The unfinished airplanes illustrate a challenge to Boeing, the world’s biggest aircraft manufacturer by sales, as it tries to make enough of its new 737 Max jets to meet fast-growing demand. Boeing and rival Airbus SE together have more than $1 trillion in orders for planes, driven by a global boom in air travel that is adding 100 million passengers a year.

Tight Spot

Boeing has secured a 90-day agreement with Renton, Wash., that allows the manufacturer to park four 737 airliners on a taxiway at the city's small airport.

Boeing delivered just 29 of the 737s in July, though more than 50 mostly-finished jets roll off the production line each month. Company officials have said deliveries could slow in the third quarter but pick up in the fourth as suppliers get back on track. The 737 is Boeing’s most popular commercial aircraft and a top moneymaker that has helped propel the company’s stock more than 40% in the past 12 months.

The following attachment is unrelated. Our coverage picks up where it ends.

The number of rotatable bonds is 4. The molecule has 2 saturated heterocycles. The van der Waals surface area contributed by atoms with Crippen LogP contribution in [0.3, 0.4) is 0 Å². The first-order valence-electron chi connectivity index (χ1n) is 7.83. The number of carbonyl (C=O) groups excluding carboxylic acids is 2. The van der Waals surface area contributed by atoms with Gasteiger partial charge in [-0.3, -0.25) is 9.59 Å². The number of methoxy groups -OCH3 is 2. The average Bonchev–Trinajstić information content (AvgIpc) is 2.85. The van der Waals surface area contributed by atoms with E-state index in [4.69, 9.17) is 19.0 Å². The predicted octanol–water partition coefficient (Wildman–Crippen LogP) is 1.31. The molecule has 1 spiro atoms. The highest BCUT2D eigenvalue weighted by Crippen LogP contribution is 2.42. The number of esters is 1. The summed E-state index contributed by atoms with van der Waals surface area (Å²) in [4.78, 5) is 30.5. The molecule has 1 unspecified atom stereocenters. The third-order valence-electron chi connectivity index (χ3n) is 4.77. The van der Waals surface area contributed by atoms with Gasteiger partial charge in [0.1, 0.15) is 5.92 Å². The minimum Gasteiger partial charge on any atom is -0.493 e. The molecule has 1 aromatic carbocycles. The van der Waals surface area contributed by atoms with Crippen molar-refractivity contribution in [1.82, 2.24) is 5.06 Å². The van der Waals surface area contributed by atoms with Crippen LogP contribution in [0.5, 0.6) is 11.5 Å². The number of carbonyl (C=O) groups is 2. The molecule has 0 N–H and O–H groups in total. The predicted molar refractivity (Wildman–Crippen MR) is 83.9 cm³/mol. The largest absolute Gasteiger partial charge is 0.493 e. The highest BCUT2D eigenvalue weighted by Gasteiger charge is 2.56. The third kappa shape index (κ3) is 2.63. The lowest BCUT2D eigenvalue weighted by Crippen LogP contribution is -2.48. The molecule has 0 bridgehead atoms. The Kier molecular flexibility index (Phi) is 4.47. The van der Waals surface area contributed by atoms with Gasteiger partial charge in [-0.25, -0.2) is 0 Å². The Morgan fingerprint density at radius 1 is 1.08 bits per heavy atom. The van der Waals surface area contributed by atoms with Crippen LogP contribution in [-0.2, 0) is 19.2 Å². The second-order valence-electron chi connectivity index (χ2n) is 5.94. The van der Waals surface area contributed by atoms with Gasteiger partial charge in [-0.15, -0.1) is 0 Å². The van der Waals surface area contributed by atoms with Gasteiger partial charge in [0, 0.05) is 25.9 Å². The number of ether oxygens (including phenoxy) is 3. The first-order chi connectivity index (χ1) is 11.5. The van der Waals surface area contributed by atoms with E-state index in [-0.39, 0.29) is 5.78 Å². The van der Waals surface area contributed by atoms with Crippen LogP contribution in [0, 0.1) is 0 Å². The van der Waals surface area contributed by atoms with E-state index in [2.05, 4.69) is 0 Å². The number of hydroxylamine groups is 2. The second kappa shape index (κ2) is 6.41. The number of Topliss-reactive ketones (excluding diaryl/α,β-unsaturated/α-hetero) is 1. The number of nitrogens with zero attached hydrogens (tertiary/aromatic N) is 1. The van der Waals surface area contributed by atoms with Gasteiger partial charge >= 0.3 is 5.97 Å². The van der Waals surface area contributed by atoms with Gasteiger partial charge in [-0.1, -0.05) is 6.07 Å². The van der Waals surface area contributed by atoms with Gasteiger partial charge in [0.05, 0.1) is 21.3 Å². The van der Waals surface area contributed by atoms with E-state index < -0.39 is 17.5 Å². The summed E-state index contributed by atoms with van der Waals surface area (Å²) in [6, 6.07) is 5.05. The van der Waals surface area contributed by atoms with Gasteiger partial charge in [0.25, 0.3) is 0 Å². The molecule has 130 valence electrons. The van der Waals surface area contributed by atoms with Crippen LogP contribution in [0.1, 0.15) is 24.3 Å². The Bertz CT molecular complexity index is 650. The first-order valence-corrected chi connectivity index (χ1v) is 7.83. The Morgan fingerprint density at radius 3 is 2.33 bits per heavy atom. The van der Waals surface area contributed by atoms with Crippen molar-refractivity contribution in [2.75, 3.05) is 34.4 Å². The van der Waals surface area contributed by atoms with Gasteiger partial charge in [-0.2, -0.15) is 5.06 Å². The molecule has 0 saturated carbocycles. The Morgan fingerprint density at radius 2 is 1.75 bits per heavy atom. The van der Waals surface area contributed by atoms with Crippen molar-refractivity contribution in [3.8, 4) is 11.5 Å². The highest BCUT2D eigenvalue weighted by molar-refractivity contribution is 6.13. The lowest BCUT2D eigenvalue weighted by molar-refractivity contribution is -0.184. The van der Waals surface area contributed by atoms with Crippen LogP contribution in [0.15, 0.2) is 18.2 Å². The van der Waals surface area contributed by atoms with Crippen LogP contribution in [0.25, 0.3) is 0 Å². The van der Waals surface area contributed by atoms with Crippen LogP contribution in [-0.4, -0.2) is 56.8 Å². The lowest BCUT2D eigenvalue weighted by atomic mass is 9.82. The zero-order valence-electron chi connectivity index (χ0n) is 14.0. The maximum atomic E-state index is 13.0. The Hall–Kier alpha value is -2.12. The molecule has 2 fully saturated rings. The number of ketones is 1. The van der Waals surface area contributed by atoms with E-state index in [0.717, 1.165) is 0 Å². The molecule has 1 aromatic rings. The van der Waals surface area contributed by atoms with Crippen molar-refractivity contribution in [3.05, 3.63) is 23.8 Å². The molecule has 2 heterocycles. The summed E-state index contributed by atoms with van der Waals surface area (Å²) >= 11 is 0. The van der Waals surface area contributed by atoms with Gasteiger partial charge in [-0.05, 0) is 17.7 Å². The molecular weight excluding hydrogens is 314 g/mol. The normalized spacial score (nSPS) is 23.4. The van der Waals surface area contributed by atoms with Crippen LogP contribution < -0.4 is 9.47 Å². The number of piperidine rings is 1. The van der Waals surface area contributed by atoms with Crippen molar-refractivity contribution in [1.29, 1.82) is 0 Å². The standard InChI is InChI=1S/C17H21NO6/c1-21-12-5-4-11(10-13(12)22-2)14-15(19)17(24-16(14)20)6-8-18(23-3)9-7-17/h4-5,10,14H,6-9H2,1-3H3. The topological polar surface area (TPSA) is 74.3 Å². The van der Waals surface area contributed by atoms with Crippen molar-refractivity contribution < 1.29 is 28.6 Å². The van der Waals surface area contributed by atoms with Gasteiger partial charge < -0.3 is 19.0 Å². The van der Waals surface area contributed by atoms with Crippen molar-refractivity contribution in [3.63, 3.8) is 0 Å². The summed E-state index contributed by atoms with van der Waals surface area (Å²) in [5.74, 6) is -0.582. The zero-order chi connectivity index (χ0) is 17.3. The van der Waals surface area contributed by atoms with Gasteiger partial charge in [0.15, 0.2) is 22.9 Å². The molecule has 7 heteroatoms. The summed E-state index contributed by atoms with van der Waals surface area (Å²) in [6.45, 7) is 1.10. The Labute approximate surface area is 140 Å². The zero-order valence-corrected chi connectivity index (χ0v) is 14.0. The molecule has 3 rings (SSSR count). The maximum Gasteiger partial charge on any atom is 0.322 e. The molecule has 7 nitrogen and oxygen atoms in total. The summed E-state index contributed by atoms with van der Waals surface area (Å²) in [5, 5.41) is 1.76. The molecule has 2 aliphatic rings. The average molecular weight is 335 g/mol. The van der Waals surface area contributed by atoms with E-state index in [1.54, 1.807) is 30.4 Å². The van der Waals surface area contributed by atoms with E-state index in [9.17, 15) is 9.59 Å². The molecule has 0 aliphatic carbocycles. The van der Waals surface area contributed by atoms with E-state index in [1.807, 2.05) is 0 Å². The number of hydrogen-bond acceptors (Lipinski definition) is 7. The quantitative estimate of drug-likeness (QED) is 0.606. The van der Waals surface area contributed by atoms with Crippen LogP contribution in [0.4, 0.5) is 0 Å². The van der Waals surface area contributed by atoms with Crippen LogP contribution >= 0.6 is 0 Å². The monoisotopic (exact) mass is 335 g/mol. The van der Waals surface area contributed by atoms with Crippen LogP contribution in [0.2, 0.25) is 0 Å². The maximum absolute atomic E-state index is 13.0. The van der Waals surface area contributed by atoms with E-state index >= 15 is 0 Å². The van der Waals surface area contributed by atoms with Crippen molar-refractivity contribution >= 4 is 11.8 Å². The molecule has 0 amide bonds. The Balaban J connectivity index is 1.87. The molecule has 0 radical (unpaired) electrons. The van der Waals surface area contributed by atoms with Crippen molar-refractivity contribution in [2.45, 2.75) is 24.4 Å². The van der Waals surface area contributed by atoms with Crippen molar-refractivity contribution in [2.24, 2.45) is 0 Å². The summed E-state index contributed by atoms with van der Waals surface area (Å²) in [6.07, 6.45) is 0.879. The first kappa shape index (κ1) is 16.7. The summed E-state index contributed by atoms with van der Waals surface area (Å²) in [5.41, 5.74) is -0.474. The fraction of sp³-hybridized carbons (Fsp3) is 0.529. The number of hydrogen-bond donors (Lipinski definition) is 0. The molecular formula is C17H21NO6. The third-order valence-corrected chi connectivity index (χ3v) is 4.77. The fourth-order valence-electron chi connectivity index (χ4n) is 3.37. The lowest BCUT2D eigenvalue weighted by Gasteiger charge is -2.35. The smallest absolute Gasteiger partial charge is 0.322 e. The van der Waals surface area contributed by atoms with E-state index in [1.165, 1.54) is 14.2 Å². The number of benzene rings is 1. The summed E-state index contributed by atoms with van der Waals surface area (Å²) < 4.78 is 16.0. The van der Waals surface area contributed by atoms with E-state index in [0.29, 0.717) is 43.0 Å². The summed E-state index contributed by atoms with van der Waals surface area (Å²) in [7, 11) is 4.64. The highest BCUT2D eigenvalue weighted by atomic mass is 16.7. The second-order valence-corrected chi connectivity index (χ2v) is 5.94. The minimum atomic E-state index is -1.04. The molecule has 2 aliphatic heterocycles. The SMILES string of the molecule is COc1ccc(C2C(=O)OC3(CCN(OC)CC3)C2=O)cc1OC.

The delays are due largely to two suppliers: engine maker CFM International, a joint venture between General Electric Co. and Safran SA, and fuselage manufacturer Spirit AeroSystems Holdings Inc. Both companies have said some of their own small suppliers are struggling to meet demand.

CFM executives have pledged to catch up on engine deliveries that have been several weeks behind. Spirit AeroSystems said it has resolved problems and resumed on-time shipments to Boeing.

Airbus has missed delivery deadlines for the A320neo, its popular single-aisle competitor to the 737, because of parts shortages, and the world’s No. 2 plane maker has had to park unfinished jets around its factories. The company is working on reducing a fleet of undelivered planes that peaked at more than 100 earlier this year.

Both companies stand by their full-year delivery guidance and have put pressure on suppliers to catch up. Until then, Boeing and Airbus will have to deal with the unfinished planes.